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*** *** *** ***
IS A GERMAN SHEPHERD DOG RIGHT FOR YOU?
*** *** *** ***

German Shepherds shed a lot. If having dog hair flying around you house bothers you then, you definitely should not consider getting a German shepherd. They shed continuously, as well as blow all their undercoat at least twice a year, spring and fall. To help with this, they should be brushed regularly, but this will still not stop the fur balls from collecting everywhere.

German Shepherd is a large breed, and a very energetic one. They require daily exercise to keep them healthy and happy. They do not do well confined to a dog run or yard on their own all day, every day. They are very devoted to their family members, and much prefers to be with them every waking moment, rather than shut away on their own.

If you are going to be gone for long periods of time and do not have time for training and playing that the GSD needs, then please consider another breed of dog. German Shepherd Dogs do NOT do well as outside dogs left in kennels with little or no attention, nor do they do well sitting out on a chain all day, just being fed twice a day, with little human contact. They love people, and they want to be with people. The more time you spend with your GSD, the better he will get. A GSD left for long periods of time will quickly become a nuisance barker, digger and chewer.

They require obedience training, basic commands and house manners. German Shepherds are a very powerful breed, and unless taught to walk nicely on a lead, they can drag their owner on quite a tour of the neighborhood, Obedience training should also include socialization, with other animals and with humans.

German Shepherds are very intelligent dogs, and require a firm handler. This does NOT mean an abusive handler but, rather, one that will confidently take his/her place as pack leader (there is a BIG difference). German Shepherds need a job to do, and if left to their own devices too often, they will create their own enjoyment, which could be eating your furniture, digging up your back yard, or barking non-stop all day long.

Remember, the GSD is big dog, an active dog, a working dog, and a loyal dog. So if you don?t mind a little extra vacuuming and extra time spent on your dog, then in return you will have a wonderful friend and companion.
 

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if you have the money and time to devote to the dog you're
going to have a well trained, highly socialized dog. good luck
with your new pup.
 

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Discussion Starter #6
If you want a GSD you should get a puppy so you can teach him/her obedience I got my GSD at 3 months for about a year he would tear up the trash whatever he would see he would tear up and eat he even ate my brother in laws military retirement papers and awards.but he stopped after we told him no bad dog and had him sit outside for ten minutes. he is very well trained shakes my hand rolls over sits lays down gets newspaper and bows. As for big they are very big I feed my dog twice a day and even after that there still hungry I go through a $30 bag of dog food for 4 weeks. I had a pug when I bought my GSD and they got along great they are the best of friends. You have to give it time though. And for expirence of you've had a dog before and no how to properly take care of them they should be fine. :)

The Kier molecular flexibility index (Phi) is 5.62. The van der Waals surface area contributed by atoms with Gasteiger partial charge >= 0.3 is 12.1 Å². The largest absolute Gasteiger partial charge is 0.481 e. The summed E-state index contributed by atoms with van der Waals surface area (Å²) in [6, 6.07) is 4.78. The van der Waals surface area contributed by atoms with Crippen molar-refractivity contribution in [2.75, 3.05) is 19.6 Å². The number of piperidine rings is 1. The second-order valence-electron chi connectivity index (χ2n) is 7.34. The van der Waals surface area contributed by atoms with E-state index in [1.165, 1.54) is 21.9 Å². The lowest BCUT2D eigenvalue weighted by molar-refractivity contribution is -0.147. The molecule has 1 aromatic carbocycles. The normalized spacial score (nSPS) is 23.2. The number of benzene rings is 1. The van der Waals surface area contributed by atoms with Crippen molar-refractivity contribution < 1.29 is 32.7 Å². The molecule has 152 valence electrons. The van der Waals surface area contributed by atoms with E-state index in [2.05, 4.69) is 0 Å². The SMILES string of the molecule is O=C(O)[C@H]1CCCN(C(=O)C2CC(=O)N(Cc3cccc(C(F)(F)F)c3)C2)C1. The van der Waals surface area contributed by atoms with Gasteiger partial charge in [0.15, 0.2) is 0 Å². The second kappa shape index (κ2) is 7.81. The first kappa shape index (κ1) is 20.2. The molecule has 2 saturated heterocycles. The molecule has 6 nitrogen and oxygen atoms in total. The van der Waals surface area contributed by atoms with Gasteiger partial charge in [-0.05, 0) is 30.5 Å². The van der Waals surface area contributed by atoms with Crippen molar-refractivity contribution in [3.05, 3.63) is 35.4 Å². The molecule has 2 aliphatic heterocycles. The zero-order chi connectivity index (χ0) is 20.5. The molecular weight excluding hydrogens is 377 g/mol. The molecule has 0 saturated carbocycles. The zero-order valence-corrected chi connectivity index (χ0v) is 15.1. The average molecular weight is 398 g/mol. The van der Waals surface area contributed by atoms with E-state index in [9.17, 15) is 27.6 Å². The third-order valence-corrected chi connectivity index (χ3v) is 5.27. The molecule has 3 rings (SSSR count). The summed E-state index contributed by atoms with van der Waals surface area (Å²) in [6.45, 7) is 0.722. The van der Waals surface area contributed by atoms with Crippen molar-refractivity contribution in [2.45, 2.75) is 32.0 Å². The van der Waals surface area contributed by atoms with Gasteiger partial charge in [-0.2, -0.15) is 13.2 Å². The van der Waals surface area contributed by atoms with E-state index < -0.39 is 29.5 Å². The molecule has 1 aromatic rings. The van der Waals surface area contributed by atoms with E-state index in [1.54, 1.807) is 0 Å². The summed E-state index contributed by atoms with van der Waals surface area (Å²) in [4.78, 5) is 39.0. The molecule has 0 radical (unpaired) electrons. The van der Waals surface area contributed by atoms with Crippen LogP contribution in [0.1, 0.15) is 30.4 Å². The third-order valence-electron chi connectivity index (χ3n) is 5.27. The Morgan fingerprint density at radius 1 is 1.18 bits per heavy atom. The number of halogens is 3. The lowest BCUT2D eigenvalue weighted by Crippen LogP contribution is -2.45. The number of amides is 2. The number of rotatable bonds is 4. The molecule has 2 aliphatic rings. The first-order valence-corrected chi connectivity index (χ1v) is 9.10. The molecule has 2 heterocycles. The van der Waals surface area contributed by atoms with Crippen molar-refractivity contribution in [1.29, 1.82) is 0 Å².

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I would get a puppy. Your dog sounds like Holly. She was not an easy puppy (still isn't). Despite her size she is not a lap dog (she does show affection in her own way but doesn't really like cuddles).
I feel like she has somewhat prepared me for a GSD puppy because she was (I imagine) like a smaller version. Her nickname was "rat-shark" because she was small but very very nippy, a right terror. She seemed to never sleep and was into everything. Everyone in the house would have to take turns playing/watching her, we would tag out when we had enough. She seemed to never sleep for more than 10 minutes at a time during the day (even when I was rewarding calm behaviour).
And she is still very naughty, still steels tea towels off the bench (she can bounce), she chewed a library book a couple of weeks ago (she is a mega chewer and has tons of chew toys). She's small but has no fear so she climbs stuff and can get places that you wouldn't believe so I have to keep things really out of reach (even a GSD shouldn't be able to reach them).

She made me say "never again will I get a puppy", but she is so fun that I can't stick to that :laugh:

It's good to know that your Pug accepted a GSD and you had no problems.
 

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OP, it sounds like you are already involved in a few dog sport activities with your little dog. So you already have an idea of training, and you have connections to your local dog community. And that it a good thing.

A GSD will have a pretty hefty exercise requirement. They are not happy with just a quick walk once or twice a day. Ask yourself if you really and truly have the time for that. A lot of your training can be done while you're exercising, but dogs also need some mindless exercise, too.